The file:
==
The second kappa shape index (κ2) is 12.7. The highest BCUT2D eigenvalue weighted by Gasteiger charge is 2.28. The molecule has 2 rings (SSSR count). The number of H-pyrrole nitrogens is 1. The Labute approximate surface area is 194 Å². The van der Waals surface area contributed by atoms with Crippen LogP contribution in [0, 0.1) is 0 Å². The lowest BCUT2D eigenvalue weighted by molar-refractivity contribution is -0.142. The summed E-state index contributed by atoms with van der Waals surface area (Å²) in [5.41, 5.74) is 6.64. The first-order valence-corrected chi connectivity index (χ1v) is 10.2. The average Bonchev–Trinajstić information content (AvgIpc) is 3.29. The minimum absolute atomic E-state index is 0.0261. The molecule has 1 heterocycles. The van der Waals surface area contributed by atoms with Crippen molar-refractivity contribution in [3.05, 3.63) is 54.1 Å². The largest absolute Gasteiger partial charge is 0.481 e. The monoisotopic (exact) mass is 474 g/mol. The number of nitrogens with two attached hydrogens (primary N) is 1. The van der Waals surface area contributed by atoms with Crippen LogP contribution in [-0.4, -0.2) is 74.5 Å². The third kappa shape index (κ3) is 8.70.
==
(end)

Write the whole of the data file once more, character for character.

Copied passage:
The second kappa shape index (κ2) is 12.7. The highest BCUT2D eigenvalue weighted by Gasteiger charge is 2.28. The molecule has 2 rings (SSSR count). The number of H-pyrrole nitrogens is 1. The Labute approximate surface area is 194 Å². The van der Waals surface area contributed by atoms with Crippen LogP contribution in [0, 0.1) is 0 Å². The lowest BCUT2D eigenvalue weighted by molar-refractivity contribution is -0.142. The summed E-state index contributed by atoms with van der Waals surface area (Å²) in [5.41, 5.74) is 6.64. The first-order valence-corrected chi connectivity index (χ1v) is 10.2. The average Bonchev–Trinajstić information content (AvgIpc) is 3.29. The minimum absolute atomic E-state index is 0.0261. The molecule has 1 heterocycles. The van der Waals surface area contributed by atoms with Crippen molar-refractivity contribution in [3.05, 3.63) is 54.1 Å². The largest absolute Gasteiger partial charge is 0.481 e. The monoisotopic (exact) mass is 474 g/mol. The number of nitrogens with two attached hydrogens (primary N) is 1. The van der Waals surface area contributed by atoms with Crippen LogP contribution in [-0.4, -0.2) is 74.5 Å². The third kappa shape index (κ3) is 8.70.